Note that the pin is uncleaned. Any find that has known historical or collector value should never be cleaned at home. Try to get an assessment of its value first, then if it warrants, get it cleaned professionally. Many a rare and valuable relic has been ruined by home cleaning.
Why Most People Fail to Find Anything of Value
The foremost reason for failure in this hobby is lack of patience. It takes the patience of Job to continue hour after hour, sometimes not even getting a signal for an hour or more. That's why it's best to go with a buddy. Having company makes it so much more enjoyable.
The second biggest reason for failure is a lack of knowledge about the machine. To be really successful, you need to be fluent in the detector's "language" and understand its every beep, chirp, and grunt. Only then will you know enough to leave a signal without digging. This takes lots of practice.
The third reason for failure is expecting too much and going too fast. I've seen so many people walk like they're going to a fire sale at the US Mint, and swing their detectors like a golf club. The golden rule is: low and slow. The slower you go, the more you will find.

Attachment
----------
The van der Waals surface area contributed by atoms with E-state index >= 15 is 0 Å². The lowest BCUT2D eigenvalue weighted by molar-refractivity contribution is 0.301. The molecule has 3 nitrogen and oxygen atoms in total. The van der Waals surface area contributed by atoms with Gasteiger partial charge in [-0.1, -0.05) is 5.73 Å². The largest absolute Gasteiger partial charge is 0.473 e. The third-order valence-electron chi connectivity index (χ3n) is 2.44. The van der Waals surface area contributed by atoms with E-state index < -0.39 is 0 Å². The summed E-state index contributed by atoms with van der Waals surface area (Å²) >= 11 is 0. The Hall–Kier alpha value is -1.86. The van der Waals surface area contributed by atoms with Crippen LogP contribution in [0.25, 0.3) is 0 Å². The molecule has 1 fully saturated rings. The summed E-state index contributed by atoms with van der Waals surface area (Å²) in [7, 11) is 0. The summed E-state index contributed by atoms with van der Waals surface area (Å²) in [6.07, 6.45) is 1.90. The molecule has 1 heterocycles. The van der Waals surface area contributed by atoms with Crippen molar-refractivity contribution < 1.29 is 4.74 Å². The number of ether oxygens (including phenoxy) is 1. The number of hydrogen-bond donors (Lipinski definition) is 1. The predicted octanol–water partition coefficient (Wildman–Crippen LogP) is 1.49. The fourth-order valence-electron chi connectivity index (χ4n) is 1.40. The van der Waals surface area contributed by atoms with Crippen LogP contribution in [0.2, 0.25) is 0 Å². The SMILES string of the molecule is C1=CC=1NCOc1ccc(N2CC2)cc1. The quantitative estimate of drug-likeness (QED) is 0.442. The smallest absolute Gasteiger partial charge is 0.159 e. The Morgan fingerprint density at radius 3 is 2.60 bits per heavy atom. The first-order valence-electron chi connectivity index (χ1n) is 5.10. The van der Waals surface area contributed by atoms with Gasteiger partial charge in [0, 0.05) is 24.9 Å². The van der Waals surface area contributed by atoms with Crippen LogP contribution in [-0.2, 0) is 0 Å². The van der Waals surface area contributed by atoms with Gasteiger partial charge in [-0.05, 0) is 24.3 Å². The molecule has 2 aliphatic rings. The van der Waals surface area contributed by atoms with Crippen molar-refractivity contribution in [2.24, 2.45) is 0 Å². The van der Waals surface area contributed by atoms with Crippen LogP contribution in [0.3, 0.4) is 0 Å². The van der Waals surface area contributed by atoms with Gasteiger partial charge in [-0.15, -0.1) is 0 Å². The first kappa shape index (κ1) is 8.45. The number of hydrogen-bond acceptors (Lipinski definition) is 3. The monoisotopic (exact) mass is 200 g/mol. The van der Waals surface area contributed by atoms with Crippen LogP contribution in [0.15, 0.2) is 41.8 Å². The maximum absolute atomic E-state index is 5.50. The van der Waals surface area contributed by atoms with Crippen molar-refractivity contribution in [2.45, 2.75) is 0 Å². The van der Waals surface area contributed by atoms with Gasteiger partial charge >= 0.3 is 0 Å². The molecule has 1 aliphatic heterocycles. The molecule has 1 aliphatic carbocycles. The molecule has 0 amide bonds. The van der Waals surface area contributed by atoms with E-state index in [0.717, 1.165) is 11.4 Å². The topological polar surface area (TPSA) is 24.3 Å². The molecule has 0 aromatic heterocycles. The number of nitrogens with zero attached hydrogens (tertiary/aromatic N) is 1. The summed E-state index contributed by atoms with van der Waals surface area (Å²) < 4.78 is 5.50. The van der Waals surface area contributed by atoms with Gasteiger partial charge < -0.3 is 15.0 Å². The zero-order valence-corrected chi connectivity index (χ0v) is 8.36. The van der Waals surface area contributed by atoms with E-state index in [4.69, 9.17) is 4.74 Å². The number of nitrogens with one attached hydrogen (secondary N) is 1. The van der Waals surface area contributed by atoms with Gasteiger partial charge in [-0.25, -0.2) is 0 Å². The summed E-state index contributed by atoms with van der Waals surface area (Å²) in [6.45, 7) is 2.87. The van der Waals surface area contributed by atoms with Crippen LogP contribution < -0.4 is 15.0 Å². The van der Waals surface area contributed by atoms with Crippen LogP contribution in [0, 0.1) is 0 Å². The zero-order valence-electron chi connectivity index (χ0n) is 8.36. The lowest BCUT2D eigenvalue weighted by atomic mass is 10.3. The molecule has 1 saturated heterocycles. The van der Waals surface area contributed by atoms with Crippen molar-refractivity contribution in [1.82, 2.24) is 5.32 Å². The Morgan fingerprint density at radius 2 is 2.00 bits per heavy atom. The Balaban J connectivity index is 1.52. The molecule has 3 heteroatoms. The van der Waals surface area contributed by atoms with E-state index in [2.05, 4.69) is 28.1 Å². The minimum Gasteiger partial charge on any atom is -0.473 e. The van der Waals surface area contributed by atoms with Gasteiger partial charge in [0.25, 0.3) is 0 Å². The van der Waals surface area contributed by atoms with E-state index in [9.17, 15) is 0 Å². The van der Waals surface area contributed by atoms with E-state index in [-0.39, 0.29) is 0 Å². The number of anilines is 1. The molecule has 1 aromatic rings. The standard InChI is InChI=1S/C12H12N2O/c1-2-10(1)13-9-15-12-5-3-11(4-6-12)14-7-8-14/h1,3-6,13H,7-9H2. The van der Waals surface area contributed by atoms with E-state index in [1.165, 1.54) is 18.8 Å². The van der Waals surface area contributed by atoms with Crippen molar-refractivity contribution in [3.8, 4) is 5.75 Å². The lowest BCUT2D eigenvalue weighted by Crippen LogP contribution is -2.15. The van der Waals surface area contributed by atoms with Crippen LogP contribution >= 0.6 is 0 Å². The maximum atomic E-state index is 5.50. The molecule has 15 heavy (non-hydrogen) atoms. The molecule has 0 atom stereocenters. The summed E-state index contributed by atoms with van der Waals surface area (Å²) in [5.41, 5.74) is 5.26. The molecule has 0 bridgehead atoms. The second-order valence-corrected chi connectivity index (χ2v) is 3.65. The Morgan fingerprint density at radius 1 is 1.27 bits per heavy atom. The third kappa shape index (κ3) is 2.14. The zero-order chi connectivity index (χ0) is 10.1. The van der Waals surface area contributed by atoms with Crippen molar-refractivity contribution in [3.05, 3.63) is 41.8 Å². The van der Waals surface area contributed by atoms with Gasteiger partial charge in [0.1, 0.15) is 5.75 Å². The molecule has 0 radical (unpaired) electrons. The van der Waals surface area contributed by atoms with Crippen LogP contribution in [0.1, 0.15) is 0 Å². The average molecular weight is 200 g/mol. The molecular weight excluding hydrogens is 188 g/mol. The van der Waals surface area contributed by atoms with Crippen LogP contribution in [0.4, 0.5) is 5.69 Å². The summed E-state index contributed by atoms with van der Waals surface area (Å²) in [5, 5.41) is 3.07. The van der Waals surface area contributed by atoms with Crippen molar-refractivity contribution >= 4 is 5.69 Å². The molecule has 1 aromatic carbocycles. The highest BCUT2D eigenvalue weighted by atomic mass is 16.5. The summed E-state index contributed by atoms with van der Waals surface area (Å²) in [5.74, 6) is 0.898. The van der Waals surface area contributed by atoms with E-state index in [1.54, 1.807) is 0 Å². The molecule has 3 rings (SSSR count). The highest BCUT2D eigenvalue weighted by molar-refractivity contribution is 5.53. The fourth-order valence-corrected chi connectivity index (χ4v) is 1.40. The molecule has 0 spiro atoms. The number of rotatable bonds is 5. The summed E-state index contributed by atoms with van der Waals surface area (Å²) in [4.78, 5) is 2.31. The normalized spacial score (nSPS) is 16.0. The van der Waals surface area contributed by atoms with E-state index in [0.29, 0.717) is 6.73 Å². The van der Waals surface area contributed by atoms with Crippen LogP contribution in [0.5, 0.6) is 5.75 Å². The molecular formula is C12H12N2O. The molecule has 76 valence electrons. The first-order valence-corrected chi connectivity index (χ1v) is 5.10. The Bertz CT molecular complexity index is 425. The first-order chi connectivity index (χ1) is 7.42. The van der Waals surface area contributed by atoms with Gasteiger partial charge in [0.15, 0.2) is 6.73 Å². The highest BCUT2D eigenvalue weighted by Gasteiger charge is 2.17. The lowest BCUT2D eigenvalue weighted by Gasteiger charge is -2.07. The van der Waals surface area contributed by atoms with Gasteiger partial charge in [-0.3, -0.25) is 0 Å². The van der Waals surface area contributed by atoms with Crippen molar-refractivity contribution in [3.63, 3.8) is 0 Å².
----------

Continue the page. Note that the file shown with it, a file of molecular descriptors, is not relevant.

Patience Pays Off (Usually)
Yes, you can find buried treasure. Silver in many forms, gold and the gemstones that accompany it, and a world of interesting historical relics are closer than you can imagine. You need not take a week off to scour the dry washes of Arizona looking for gold nuggets when there is buried gold within a hundred yards of your living room sofa if you live in an older populated area.
You will need lots of patience and a certain sense of adventure because this hobby will take you to lots of new places, usually alone. If your machine has discrimination, shut it off and forget it. You will get more exercise, and find lots of interesting finds you wouldn't get otherwise. My final advice is don't go on private property without permission and ALWAYS refill any holes you dig.
Rick on September 04, 2019:
I found your advice very interesting and informative. I`m just starting out with an Ace 400.
I`ve been reading,practicing and watching all kinds of videos every night.
Lew Marcrum on May 23, 2019:
Digging in ALL federal parks, national parks and historical sites is not allowed. Digging in BLM land is almost always allowed except on active mining claims. State land is iffy, depending on the state. Local and city parks are usually ok unless posted otherwise.